BAN2401 is a potential immunotherapy for Alzheimer’s disease that is being jointly developed by U.S.-based biotechnology company Biogen and Japanese healthcare company Eisai. The treatment consists of a monoclonal antibody against a form of beta-amyloid protein that accumulates in the brain of people with Alzheimer’s disease.
How BAN2401 works
Symptoms of Alzheimer’s are caused by brain cell death and a loss of connections between brain cells. It’s not fully understood what causes this cell death, but the disease is characterized by the accumulation of certain proteins in the brain. One of these proteins is beta-amyloid, which can form clumps called plaques that disrupt brain cell communication and may trigger inflammation leading to cell death.
BAN2401 is an antibody designed to bind to one of the versions of beta-amyloid. It is hoped that this binding can neutralize beta-amyloid and help “tag” it so the immune system can clear it from the brain.
BAN2401 in clinical trials
BAN2401 has been tested in two Phase 1 clinical trials (NCT01230853 and NCT02094729) to assess its safety, tolerability, and pharmacokinetics (how the body absorbs, circulates, and processes a medication). Results published for one of these trials (NCT01230853) show that BAN2401 was reasonably safe and well-tolerated at various doses.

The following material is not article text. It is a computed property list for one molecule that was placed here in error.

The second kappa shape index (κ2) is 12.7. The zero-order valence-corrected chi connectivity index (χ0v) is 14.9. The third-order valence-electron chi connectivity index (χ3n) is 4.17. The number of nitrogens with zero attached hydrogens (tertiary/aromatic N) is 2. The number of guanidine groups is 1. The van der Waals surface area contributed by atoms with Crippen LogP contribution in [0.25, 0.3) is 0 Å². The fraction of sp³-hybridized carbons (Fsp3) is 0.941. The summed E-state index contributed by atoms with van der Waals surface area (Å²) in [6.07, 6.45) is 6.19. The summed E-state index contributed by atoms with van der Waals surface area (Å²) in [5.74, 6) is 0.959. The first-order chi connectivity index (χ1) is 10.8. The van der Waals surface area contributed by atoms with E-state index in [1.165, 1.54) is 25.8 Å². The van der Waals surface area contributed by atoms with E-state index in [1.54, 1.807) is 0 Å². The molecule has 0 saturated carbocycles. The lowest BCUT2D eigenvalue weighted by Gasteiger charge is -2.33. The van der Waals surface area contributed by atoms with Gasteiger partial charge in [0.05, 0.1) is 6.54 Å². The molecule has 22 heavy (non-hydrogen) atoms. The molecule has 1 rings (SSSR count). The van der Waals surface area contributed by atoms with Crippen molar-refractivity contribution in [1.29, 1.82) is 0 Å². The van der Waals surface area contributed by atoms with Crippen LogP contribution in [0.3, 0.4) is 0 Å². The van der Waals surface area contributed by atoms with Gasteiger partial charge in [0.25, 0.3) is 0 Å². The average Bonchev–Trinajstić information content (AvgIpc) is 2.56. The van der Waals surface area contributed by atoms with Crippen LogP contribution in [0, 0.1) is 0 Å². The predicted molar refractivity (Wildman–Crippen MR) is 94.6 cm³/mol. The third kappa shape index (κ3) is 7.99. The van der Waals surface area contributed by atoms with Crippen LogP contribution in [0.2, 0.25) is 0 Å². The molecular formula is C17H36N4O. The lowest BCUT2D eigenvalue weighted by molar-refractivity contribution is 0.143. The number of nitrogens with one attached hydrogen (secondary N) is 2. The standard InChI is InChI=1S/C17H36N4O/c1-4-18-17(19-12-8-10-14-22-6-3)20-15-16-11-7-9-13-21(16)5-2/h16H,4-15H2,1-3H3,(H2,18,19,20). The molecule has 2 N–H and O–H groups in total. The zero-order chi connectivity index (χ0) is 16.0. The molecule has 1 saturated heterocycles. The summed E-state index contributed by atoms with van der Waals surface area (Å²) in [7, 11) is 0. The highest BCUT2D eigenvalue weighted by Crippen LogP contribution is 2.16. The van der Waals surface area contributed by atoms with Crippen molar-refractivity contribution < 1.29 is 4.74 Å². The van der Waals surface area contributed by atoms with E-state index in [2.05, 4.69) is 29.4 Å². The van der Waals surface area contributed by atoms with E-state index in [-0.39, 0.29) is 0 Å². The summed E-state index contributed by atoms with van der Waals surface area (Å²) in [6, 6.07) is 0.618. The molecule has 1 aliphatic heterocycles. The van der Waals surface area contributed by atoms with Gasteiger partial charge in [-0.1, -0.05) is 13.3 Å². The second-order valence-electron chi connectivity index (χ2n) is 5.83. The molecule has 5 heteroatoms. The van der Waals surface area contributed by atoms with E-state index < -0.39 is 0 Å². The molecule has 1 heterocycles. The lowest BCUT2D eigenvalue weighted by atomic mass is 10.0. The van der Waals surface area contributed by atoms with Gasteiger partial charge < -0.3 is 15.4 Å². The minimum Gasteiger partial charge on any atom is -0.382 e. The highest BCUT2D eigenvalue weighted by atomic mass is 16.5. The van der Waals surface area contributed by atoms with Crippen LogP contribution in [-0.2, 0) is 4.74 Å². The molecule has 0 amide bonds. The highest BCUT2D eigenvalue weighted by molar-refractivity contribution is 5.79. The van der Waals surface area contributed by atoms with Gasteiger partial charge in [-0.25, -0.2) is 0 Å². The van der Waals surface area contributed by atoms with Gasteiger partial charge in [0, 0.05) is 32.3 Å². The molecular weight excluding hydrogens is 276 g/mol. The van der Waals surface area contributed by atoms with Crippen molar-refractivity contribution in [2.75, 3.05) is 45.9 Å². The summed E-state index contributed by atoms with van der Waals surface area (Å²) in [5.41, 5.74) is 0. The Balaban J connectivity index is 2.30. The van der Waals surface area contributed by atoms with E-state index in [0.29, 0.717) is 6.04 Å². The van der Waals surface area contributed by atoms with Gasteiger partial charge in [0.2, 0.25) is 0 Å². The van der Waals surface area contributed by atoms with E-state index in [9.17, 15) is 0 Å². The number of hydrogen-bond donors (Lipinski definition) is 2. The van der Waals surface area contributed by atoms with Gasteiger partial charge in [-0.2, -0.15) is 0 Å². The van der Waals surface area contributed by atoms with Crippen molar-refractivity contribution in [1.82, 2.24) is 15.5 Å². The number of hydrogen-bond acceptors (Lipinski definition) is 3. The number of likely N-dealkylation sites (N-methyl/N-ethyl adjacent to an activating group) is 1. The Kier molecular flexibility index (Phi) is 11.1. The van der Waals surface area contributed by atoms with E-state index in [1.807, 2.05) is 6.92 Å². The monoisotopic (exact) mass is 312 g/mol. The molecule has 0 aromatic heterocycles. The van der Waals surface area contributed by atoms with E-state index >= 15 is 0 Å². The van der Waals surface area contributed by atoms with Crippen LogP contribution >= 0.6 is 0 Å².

There is a large, ongoing Phase 2 clinical trial (NCT01767311) examining the efficacy of various doses of BAN2401 as well as their safety and tolerability. Early analysis of results at 12 months of treatment did not show that BAN2401 is effective in reducing the rate of cognitive decline in Alzheimer’s patients. Cognitive decline was measured by an assessment tool called ADCOMS, and this timeframe for analysis was the trial’s primary endpoint, or goal.
Biogen and Eisai plan to continue the trial until its scheduled conclusion at 18 months, at which point they will assess participants’ cognitive function using the clinical dementia rating sum of boxes (CDR-SOB) as well as ADCOMS. The trial is expected to end in November 2018.
Alzheimer’s News Today is strictly a news and information website about the disease. It does not provide medical advice, diagnosis or treatment. This content is not intended to be a substitute for professional medical advice, diagnosis, or treatment. Always seek the advice of your physician or other qualified health provider with any questions you may have regarding a medical condition. Never disregard professional medical advice or delay in seeking it because of something you have read on this website.